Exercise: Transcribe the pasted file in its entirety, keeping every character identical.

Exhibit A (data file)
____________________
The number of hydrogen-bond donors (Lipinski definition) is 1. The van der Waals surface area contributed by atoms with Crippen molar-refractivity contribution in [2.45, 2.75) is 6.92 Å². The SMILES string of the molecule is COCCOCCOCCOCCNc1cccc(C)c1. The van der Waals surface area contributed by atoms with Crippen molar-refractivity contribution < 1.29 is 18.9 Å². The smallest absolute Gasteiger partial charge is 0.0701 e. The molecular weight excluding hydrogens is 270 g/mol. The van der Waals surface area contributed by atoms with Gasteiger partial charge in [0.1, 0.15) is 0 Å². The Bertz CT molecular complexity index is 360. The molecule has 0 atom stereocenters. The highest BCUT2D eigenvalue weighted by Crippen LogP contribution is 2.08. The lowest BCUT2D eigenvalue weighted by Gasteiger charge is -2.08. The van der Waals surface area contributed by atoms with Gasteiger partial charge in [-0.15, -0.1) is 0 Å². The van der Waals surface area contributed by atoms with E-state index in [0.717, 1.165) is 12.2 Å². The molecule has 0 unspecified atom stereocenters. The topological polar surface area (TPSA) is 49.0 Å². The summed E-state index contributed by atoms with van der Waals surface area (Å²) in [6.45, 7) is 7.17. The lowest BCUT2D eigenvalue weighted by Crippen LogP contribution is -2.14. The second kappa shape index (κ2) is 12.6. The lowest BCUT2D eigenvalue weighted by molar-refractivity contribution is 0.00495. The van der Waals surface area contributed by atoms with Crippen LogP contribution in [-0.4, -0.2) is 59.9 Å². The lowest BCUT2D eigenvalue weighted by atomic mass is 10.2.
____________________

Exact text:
The number of hydrogen-bond donors (Lipinski definition) is 1. The van der Waals surface area contributed by atoms with Crippen molar-refractivity contribution in [2.45, 2.75) is 6.92 Å². The SMILES string of the molecule is COCCOCCOCCOCCNc1cccc(C)c1. The van der Waals surface area contributed by atoms with Crippen molar-refractivity contribution < 1.29 is 18.9 Å². The smallest absolute Gasteiger partial charge is 0.0701 e. The molecular weight excluding hydrogens is 270 g/mol. The van der Waals surface area contributed by atoms with Gasteiger partial charge in [0.1, 0.15) is 0 Å². The Bertz CT molecular complexity index is 360. The molecule has 0 atom stereocenters. The highest BCUT2D eigenvalue weighted by Crippen LogP contribution is 2.08. The lowest BCUT2D eigenvalue weighted by Gasteiger charge is -2.08. The van der Waals surface area contributed by atoms with Gasteiger partial charge in [-0.15, -0.1) is 0 Å². The van der Waals surface area contributed by atoms with E-state index in [0.717, 1.165) is 12.2 Å². The molecule has 0 unspecified atom stereocenters. The topological polar surface area (TPSA) is 49.0 Å². The summed E-state index contributed by atoms with van der Waals surface area (Å²) in [6.45, 7) is 7.17. The lowest BCUT2D eigenvalue weighted by Crippen LogP contribution is -2.14. The second kappa shape index (κ2) is 12.6. The lowest BCUT2D eigenvalue weighted by molar-refractivity contribution is 0.00495. The van der Waals surface area contributed by atoms with Crippen LogP contribution in [-0.4, -0.2) is 59.9 Å². The lowest BCUT2D eigenvalue weighted by atomic mass is 10.2.